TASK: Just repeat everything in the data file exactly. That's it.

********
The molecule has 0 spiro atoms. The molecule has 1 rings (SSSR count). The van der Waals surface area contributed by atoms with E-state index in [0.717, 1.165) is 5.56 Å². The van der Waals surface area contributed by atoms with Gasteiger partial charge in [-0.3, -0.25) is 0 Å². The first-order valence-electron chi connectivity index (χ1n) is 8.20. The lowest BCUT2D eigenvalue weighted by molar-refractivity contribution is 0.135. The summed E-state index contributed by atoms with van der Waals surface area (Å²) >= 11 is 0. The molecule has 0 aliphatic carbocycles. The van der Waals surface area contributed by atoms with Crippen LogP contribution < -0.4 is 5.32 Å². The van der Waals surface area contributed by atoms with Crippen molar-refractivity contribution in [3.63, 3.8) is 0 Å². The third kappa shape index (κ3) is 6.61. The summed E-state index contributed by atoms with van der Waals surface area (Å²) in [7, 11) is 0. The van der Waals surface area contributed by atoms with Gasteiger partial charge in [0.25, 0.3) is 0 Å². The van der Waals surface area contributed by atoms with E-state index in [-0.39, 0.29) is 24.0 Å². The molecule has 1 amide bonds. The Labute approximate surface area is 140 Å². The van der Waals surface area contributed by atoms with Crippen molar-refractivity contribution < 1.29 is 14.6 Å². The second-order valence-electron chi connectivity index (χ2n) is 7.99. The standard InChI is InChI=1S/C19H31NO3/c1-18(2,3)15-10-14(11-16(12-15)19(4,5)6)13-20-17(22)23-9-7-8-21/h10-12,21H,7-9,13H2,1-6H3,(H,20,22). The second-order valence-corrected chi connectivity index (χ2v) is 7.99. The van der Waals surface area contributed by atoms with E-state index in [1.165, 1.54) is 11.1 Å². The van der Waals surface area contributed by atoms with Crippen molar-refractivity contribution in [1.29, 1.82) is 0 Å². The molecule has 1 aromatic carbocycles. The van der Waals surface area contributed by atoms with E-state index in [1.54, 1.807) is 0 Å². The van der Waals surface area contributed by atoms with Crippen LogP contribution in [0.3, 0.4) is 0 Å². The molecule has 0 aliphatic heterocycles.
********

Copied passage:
The molecule has 0 spiro atoms. The molecule has 1 rings (SSSR count). The van der Waals surface area contributed by atoms with E-state index in [0.717, 1.165) is 5.56 Å². The van der Waals surface area contributed by atoms with Gasteiger partial charge in [-0.3, -0.25) is 0 Å². The first-order valence-electron chi connectivity index (χ1n) is 8.20. The lowest BCUT2D eigenvalue weighted by molar-refractivity contribution is 0.135. The summed E-state index contributed by atoms with van der Waals surface area (Å²) >= 11 is 0. The molecule has 0 aliphatic carbocycles. The van der Waals surface area contributed by atoms with Crippen LogP contribution < -0.4 is 5.32 Å². The van der Waals surface area contributed by atoms with Crippen molar-refractivity contribution in [3.63, 3.8) is 0 Å². The third kappa shape index (κ3) is 6.61. The summed E-state index contributed by atoms with van der Waals surface area (Å²) in [7, 11) is 0. The van der Waals surface area contributed by atoms with Gasteiger partial charge in [0.25, 0.3) is 0 Å². The van der Waals surface area contributed by atoms with E-state index in [-0.39, 0.29) is 24.0 Å². The molecule has 1 amide bonds. The Labute approximate surface area is 140 Å². The van der Waals surface area contributed by atoms with Crippen molar-refractivity contribution < 1.29 is 14.6 Å². The second-order valence-electron chi connectivity index (χ2n) is 7.99. The standard InChI is InChI=1S/C19H31NO3/c1-18(2,3)15-10-14(11-16(12-15)19(4,5)6)13-20-17(22)23-9-7-8-21/h10-12,21H,7-9,13H2,1-6H3,(H,20,22). The second-order valence-corrected chi connectivity index (χ2v) is 7.99. The van der Waals surface area contributed by atoms with E-state index in [1.165, 1.54) is 11.1 Å². The van der Waals surface area contributed by atoms with Crippen molar-refractivity contribution in [1.29, 1.82) is 0 Å². The molecule has 1 aromatic carbocycles. The van der Waals surface area contributed by atoms with E-state index in [1.54, 1.807) is 0 Å². The van der Waals surface area contributed by atoms with Crippen LogP contribution in [0.3, 0.4) is 0 Å². The molecule has 0 aliphatic heterocycles.